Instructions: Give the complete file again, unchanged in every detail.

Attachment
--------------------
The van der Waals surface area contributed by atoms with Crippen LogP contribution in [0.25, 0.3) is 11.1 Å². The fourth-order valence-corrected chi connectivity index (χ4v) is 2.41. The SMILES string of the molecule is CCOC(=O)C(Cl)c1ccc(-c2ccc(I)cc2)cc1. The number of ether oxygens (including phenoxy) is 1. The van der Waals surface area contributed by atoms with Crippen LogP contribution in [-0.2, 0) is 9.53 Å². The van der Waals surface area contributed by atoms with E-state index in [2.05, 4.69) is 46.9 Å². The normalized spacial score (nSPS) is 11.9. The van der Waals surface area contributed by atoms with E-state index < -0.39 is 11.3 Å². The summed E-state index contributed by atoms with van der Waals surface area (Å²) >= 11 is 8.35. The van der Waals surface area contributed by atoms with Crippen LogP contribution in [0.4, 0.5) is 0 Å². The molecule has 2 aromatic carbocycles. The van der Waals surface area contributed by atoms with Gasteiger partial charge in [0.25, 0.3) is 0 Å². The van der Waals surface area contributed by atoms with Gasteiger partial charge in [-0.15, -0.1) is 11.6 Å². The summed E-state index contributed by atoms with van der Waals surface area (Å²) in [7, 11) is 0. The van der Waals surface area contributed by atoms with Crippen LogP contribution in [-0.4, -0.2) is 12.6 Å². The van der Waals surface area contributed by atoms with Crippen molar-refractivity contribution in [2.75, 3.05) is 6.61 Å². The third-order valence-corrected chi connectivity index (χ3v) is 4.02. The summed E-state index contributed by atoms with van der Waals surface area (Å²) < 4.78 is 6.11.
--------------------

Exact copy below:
The van der Waals surface area contributed by atoms with Crippen LogP contribution in [0.25, 0.3) is 11.1 Å². The fourth-order valence-corrected chi connectivity index (χ4v) is 2.41. The SMILES string of the molecule is CCOC(=O)C(Cl)c1ccc(-c2ccc(I)cc2)cc1. The number of ether oxygens (including phenoxy) is 1. The van der Waals surface area contributed by atoms with Crippen LogP contribution in [-0.2, 0) is 9.53 Å². The van der Waals surface area contributed by atoms with E-state index in [2.05, 4.69) is 46.9 Å². The normalized spacial score (nSPS) is 11.9. The van der Waals surface area contributed by atoms with E-state index < -0.39 is 11.3 Å². The summed E-state index contributed by atoms with van der Waals surface area (Å²) >= 11 is 8.35. The van der Waals surface area contributed by atoms with Crippen LogP contribution in [0.4, 0.5) is 0 Å². The molecule has 2 aromatic carbocycles. The van der Waals surface area contributed by atoms with Gasteiger partial charge in [0.25, 0.3) is 0 Å². The van der Waals surface area contributed by atoms with Gasteiger partial charge in [-0.15, -0.1) is 11.6 Å². The summed E-state index contributed by atoms with van der Waals surface area (Å²) in [7, 11) is 0. The van der Waals surface area contributed by atoms with Crippen LogP contribution in [-0.4, -0.2) is 12.6 Å². The van der Waals surface area contributed by atoms with Crippen molar-refractivity contribution in [2.75, 3.05) is 6.61 Å². The third-order valence-corrected chi connectivity index (χ3v) is 4.02. The summed E-state index contributed by atoms with van der Waals surface area (Å²) < 4.78 is 6.11.